Gold rises as dollar retreats; traders focus on Fed rate-hike path


By Brijesh Patel


(Reuters) – firmed on Monday, as the U.S. dollar pulled back slightly, while investors dialled down bets of a 100-basis-point interest rate hike by the Federal Reserve at its upcoming meeting.


Spot gold rose 0.7% to $1,719.49 per ounce by 0724 GMT, after falling to its lowest in nearly a year last week. U.S. gold futures gained 0.6% to $1,714.30.


The dollar index was off its near 20-year high, down 0.3%, making greenback-priced bullion less expensive for buyers holding other currencies. [USD/]


“The market walked back the idea of a 100-bp rate hike after Friday’s University of Michigan inflation component came in softer,” said Stephen Innes, managing partner at SPI Asset Management.


The University of Michigan’s preliminary survey of consumers for July showed consumers see inflation running at 2.8% over a five-year horizon, the lowest in a year and down from 3.1% in June.


“Central bank hawkishness has been already priced in, and with gold holding on to $1,700-per-ounce level last week, we may see shorts get squeezed a bit as hawks might be disappointed with the Fed only hiking rates by 75 bps next week.”


Fed officials signalled on Friday that they would stick to a 75-bp rate increase at their July 26-27 meeting to combat soaring inflation.


The is expected to raise rates by 25 bps at its policy meeting later this week.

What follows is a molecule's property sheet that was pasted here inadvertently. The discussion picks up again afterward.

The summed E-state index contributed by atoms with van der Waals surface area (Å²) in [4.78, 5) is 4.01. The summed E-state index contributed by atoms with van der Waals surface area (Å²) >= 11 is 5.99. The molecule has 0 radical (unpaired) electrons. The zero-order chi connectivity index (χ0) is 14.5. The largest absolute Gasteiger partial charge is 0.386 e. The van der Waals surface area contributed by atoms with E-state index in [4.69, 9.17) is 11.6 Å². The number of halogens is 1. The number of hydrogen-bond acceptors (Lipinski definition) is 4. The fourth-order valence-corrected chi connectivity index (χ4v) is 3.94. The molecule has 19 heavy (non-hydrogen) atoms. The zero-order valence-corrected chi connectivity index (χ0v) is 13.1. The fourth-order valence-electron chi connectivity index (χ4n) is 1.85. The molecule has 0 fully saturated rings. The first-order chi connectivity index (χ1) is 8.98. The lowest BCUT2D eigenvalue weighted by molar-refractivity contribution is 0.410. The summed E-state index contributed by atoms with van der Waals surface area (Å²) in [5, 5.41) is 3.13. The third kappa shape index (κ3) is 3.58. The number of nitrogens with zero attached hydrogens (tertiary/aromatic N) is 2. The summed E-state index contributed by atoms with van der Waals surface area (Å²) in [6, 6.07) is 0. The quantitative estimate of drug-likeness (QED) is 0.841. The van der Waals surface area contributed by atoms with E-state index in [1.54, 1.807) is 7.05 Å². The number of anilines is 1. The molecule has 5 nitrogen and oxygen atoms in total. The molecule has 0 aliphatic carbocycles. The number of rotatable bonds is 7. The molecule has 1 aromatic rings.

Although gold is seen as an inflation hedge, higher interest rates hurt the appeal of bullion, which bears no interest.


Apart from major central bank meetings, market participants are also waiting to see if Russia resumes the flow of gas through the Nord Stream 1 pipeline on July 21. [MKTS/GLOB]


SPDR Gold Trust, the world’s largest gold-backed exchange-traded fund, said its holdings fell 0.3% to 1,014.28 tonnes on Friday. [GOL/ETF]


Elsewhere, spot silver rose 1.1% to $18.89 per ounce, platinum climbed 1.4% to $862.69, while palladium jumped 2.5% to $1,875.12.


 


(Reporting by Brijesh Patel and Eileen Soreng in Bengaluru; editing by Uttaresh.V, Subhranshu Sahu and Rashmi Aich)

(Only the headline and picture of this report may have been reworked by the Business Standard staff; the rest of the content is auto-generated from a syndicated feed.)

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